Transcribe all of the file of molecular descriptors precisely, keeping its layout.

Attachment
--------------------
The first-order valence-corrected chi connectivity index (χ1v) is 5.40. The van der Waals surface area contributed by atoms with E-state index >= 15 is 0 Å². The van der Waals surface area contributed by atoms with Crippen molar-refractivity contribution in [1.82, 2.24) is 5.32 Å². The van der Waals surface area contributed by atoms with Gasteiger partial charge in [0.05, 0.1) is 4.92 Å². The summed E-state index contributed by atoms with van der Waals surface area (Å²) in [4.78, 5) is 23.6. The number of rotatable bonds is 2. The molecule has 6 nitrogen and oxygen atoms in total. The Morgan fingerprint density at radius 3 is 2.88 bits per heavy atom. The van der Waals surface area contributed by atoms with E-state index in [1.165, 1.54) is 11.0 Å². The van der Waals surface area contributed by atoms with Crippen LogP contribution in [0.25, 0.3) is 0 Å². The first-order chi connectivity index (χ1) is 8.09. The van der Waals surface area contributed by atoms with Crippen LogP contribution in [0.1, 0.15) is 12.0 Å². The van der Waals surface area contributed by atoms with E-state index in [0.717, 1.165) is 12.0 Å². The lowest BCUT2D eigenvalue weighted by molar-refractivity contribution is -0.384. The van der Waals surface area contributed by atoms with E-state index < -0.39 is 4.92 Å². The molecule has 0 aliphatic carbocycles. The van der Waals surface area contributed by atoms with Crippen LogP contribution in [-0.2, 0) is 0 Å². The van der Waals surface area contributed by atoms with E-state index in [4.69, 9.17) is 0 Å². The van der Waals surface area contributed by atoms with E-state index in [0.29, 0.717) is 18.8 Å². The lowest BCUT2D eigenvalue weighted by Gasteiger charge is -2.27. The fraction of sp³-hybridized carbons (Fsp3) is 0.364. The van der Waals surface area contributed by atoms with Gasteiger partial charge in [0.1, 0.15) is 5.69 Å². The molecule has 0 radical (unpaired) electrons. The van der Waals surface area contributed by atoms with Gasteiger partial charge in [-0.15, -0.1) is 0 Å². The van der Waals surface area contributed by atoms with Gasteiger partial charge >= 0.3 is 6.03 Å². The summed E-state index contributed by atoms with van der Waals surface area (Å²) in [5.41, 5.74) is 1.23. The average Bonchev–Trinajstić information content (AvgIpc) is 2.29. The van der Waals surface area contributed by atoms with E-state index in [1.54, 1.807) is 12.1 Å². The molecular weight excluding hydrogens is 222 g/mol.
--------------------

The first-order valence-corrected chi connectivity index (χ1v) is 5.40. The van der Waals surface area contributed by atoms with E-state index >= 15 is 0 Å². The van der Waals surface area contributed by atoms with Crippen molar-refractivity contribution in [1.82, 2.24) is 5.32 Å². The van der Waals surface area contributed by atoms with Gasteiger partial charge in [0.05, 0.1) is 4.92 Å². The summed E-state index contributed by atoms with van der Waals surface area (Å²) in [4.78, 5) is 23.6. The number of rotatable bonds is 2. The molecule has 6 nitrogen and oxygen atoms in total. The Morgan fingerprint density at radius 3 is 2.88 bits per heavy atom. The van der Waals surface area contributed by atoms with E-state index in [1.165, 1.54) is 11.0 Å². The van der Waals surface area contributed by atoms with Crippen LogP contribution in [0.25, 0.3) is 0 Å². The first-order chi connectivity index (χ1) is 8.09. The van der Waals surface area contributed by atoms with Crippen LogP contribution in [0.1, 0.15) is 12.0 Å². The van der Waals surface area contributed by atoms with E-state index in [0.717, 1.165) is 12.0 Å². The lowest BCUT2D eigenvalue weighted by molar-refractivity contribution is -0.384. The van der Waals surface area contributed by atoms with E-state index < -0.39 is 4.92 Å². The molecule has 0 aliphatic carbocycles. The van der Waals surface area contributed by atoms with Crippen LogP contribution in [-0.2, 0) is 0 Å². The van der Waals surface area contributed by atoms with E-state index in [4.69, 9.17) is 0 Å². The van der Waals surface area contributed by atoms with E-state index in [0.29, 0.717) is 18.8 Å². The lowest BCUT2D eigenvalue weighted by Gasteiger charge is -2.27. The fraction of sp³-hybridized carbons (Fsp3) is 0.364. The van der Waals surface area contributed by atoms with Gasteiger partial charge in [0.1, 0.15) is 5.69 Å². The molecule has 0 radical (unpaired) electrons. The van der Waals surface area contributed by atoms with Gasteiger partial charge in [-0.15, -0.1) is 0 Å². The van der Waals surface area contributed by atoms with Gasteiger partial charge >= 0.3 is 6.03 Å². The summed E-state index contributed by atoms with van der Waals surface area (Å²) in [5.41, 5.74) is 1.23. The average Bonchev–Trinajstić information content (AvgIpc) is 2.29. The van der Waals surface area contributed by atoms with E-state index in [1.54, 1.807) is 12.1 Å². The molecular weight excluding hydrogens is 222 g/mol.